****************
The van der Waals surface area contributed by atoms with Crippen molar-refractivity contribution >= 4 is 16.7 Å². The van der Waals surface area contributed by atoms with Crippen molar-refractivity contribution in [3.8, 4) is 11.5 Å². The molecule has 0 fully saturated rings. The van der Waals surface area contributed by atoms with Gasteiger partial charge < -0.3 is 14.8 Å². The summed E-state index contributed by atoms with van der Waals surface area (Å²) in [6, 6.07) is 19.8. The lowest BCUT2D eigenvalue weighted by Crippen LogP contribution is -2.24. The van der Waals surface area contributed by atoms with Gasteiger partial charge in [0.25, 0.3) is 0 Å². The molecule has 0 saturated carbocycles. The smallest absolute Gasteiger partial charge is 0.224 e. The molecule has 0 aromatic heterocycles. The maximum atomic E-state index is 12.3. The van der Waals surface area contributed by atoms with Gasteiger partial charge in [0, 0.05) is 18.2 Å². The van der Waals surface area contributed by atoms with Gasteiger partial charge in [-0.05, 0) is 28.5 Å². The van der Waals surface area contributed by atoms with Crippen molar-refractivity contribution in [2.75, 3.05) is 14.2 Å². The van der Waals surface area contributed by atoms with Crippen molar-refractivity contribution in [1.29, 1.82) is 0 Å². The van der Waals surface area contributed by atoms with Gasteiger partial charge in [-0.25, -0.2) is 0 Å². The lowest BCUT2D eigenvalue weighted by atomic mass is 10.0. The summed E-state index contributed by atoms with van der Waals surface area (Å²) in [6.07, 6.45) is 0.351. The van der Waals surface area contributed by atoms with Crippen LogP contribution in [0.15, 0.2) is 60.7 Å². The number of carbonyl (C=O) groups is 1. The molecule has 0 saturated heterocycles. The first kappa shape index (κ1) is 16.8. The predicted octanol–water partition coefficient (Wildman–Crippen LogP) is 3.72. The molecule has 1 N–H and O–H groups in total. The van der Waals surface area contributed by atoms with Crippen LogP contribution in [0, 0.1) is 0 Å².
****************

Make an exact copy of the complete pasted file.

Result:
The van der Waals surface area contributed by atoms with Crippen molar-refractivity contribution >= 4 is 16.7 Å². The van der Waals surface area contributed by atoms with Crippen molar-refractivity contribution in [3.8, 4) is 11.5 Å². The molecule has 0 fully saturated rings. The van der Waals surface area contributed by atoms with Gasteiger partial charge < -0.3 is 14.8 Å². The summed E-state index contributed by atoms with van der Waals surface area (Å²) in [6, 6.07) is 19.8. The lowest BCUT2D eigenvalue weighted by Crippen LogP contribution is -2.24. The van der Waals surface area contributed by atoms with Gasteiger partial charge in [0.25, 0.3) is 0 Å². The molecule has 0 saturated carbocycles. The smallest absolute Gasteiger partial charge is 0.224 e. The molecule has 0 aromatic heterocycles. The maximum atomic E-state index is 12.3. The van der Waals surface area contributed by atoms with Gasteiger partial charge in [0, 0.05) is 18.2 Å². The van der Waals surface area contributed by atoms with Gasteiger partial charge in [-0.05, 0) is 28.5 Å². The van der Waals surface area contributed by atoms with Crippen molar-refractivity contribution in [2.75, 3.05) is 14.2 Å². The van der Waals surface area contributed by atoms with Crippen molar-refractivity contribution in [1.29, 1.82) is 0 Å². The van der Waals surface area contributed by atoms with Gasteiger partial charge in [-0.25, -0.2) is 0 Å². The lowest BCUT2D eigenvalue weighted by atomic mass is 10.0. The summed E-state index contributed by atoms with van der Waals surface area (Å²) in [6.07, 6.45) is 0.351. The van der Waals surface area contributed by atoms with Crippen LogP contribution in [0.15, 0.2) is 60.7 Å². The number of carbonyl (C=O) groups is 1. The molecule has 0 saturated heterocycles. The first kappa shape index (κ1) is 16.8. The predicted octanol–water partition coefficient (Wildman–Crippen LogP) is 3.72. The molecule has 1 N–H and O–H groups in total. The van der Waals surface area contributed by atoms with Crippen LogP contribution in [0, 0.1) is 0 Å².